By implementing Regulation (EU) 2021/111 of January 29, 2021, the European Commission introduced a new control system for exports of coronavirus vaccine. This article answers the key questions.
Evaluation and outlook
With its Implementing Regulation (EU) 2021/111, the European Commission has provided the EU member states with a new control system under foreign trade law to enable them to enforce compliance with contractually agreed delivery volumes more effectively. In doing so, it has at the same time sent a clear signal to the pharmaceutical industry not to be short-changed in the global distribution of COVID-19 vaccine doses in the future. However, the new measures have not only received a positive response. Critics accuse the Commission of unnecessary protectionism, saying that in times of global crises, "cooperation rather than confrontation" is needed.
The decisive factor for the effective implementation of the new controls will be smooth cooperation between the national authorities and the European Commission when issuing export licenses. Delays in the export of urgently needed vaccines would not only have economic consequences for the manufacturers concerned, but also lead to indisputable health risks for the population.
What changes with the regulation?
Following the European Commission's initial introduction of export controls on FFP2 masks and other items of personal protective equipment last year, the latest measures relate to the export of vaccines and active ingredients to combat the Corona pandemic. However, unlike what is currently observed in the U.S., the new regulations are not aimed at a general ban on the export. The main change under the implementing regulation is the introduction of a new licensing mechanism. Thereafter, all manufacturers of affected substances are required to submit an export license when they declare the goods for export, or at the latest when they release them.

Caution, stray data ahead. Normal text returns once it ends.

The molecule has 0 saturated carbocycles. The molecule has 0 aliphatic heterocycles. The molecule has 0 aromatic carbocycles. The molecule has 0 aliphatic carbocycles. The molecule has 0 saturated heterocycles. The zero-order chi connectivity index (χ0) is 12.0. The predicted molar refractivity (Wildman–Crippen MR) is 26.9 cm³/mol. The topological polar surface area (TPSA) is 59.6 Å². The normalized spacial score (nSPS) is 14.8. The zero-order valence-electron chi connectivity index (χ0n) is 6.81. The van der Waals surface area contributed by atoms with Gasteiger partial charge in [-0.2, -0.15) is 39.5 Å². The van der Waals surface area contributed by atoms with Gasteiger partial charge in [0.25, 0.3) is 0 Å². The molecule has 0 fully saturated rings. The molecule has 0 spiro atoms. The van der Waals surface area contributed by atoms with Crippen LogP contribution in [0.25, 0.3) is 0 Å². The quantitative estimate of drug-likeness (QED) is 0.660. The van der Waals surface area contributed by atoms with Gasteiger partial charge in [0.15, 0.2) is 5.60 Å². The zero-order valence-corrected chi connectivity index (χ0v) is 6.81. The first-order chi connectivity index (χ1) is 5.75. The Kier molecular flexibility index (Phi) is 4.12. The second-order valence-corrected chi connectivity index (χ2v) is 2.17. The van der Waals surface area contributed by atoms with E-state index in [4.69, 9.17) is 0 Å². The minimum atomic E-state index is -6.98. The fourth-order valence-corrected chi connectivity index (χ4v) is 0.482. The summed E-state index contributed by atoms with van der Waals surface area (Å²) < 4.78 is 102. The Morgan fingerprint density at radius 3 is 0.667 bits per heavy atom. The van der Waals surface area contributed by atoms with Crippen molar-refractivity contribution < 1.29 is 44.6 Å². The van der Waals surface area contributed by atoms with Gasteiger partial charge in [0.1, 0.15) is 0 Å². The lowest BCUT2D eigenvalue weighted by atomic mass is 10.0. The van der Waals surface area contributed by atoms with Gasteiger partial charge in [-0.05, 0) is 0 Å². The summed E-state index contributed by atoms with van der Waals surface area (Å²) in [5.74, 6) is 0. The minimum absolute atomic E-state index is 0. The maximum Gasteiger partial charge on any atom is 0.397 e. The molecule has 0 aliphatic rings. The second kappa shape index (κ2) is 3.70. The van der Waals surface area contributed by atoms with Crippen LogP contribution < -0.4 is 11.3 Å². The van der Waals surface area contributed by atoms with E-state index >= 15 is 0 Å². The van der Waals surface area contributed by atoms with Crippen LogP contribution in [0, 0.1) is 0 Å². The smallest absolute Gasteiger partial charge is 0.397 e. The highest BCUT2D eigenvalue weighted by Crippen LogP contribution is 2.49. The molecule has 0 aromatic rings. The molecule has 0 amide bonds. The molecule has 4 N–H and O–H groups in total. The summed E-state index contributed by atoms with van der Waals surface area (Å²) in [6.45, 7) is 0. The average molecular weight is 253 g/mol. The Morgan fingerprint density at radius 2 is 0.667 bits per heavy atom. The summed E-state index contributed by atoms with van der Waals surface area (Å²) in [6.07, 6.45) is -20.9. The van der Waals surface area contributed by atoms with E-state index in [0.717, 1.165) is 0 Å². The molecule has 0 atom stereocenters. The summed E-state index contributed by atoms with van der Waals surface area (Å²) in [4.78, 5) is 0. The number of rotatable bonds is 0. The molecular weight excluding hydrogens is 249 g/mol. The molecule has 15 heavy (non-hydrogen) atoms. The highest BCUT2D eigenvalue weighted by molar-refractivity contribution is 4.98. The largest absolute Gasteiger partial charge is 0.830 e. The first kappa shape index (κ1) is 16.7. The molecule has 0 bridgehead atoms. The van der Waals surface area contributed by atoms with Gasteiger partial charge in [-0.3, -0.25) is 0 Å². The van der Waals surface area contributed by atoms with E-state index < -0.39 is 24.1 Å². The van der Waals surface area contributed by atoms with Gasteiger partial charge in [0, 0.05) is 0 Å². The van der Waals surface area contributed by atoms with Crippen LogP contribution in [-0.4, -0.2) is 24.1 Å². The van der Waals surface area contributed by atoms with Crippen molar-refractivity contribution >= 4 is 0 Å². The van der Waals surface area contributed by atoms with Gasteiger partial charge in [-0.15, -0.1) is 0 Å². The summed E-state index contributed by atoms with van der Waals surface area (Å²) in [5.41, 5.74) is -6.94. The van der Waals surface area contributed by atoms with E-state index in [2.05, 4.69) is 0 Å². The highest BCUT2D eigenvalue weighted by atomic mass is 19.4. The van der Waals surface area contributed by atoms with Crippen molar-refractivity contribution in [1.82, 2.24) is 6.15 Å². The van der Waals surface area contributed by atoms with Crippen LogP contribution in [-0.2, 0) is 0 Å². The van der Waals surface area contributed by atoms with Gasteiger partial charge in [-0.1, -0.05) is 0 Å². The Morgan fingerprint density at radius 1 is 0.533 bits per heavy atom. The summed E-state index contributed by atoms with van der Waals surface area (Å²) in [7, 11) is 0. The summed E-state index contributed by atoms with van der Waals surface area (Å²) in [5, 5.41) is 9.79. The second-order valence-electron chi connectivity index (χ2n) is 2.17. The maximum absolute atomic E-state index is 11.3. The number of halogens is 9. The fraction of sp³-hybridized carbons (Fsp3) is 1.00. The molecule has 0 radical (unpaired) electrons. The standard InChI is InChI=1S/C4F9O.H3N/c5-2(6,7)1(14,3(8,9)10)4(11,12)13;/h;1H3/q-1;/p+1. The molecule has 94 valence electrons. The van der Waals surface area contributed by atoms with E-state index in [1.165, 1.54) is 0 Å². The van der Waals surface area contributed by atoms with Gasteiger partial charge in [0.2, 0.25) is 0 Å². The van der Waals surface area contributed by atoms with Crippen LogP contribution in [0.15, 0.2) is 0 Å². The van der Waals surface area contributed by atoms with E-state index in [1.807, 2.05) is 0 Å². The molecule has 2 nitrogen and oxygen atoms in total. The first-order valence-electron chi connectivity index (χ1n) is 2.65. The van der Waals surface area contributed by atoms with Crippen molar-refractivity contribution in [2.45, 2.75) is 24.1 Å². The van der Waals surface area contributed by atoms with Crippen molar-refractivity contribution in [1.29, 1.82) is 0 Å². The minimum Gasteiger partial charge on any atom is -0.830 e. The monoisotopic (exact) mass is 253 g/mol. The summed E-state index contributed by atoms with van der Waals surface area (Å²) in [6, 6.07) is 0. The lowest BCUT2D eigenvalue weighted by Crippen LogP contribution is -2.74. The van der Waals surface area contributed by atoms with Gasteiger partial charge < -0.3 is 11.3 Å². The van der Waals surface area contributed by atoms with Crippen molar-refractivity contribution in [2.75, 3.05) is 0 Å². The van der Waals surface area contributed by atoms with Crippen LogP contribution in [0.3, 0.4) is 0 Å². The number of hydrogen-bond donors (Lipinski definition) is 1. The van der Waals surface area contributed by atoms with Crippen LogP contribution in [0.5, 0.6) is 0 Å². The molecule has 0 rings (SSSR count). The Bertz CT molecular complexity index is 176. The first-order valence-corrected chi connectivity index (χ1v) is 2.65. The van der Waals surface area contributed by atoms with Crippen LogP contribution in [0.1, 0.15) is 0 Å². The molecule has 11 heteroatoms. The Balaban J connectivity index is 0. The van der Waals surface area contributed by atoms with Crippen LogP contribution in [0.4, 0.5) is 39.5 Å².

Who is affected by the regulation?
The measures are aimed at manufacturers of vaccines against SARS-associated coronaviruses falling under CN code 3002 20 10, as well as active substances used in the manufacture of corresponding vaccines. The export license must be presented in principle for all deliveries to third countries outside the EU. This is intended to prevent exports in the event of a simultaneous threat of non-fulfillment of contractual acceptance guarantees between the manufacturers and the EU. But there are exceptions to this rule. Exports to a number of selected partner and developing countries, for example Switzerland, Israel or Ukraine, as well as exports in connection with emergency humanitarian aid are excluded from the new control system.
What is the licensing procedure?
Export licenses are examined and issued by the authorities of the EU member state in which the substances concerned are manufactured. For example, in Germany, the Federal Office of Economics and Export Control is responsible for this. After an application has been submitted, the authority prepares a draft decision, usually within two working days. This is forwarded to the EU Commission, which in turn issues an opinion within one working day of receipt. The final decision on whether to approve the export is then made by the member state in accordance with both opinions. When submitting an application, in addition to a detailed description of the product itself, information on previous shipments within and outside the EU must also be disclosed, which is intended to ensure greater transparency in the distribution of COVID-19 vaccines.
When do the measures apply?
The measures will come into force with immediate effect, applying from January 30, 2021. The practical significance of the new control system can be seen in the recent example of the British-Swedish pharmaceutical company AstraZeneca. In consultation with the European Union, Italy banned the export of a quarter of a million doses of vaccine to Australia at the beginning of March. The legal basis for the corresponding measure was the European Commission's new implementing regulation (EU) 2021/111. In the specific case, the manufacturer did not fulfill its contractually agreed delivery volume to the EU in the first quarter of 2021.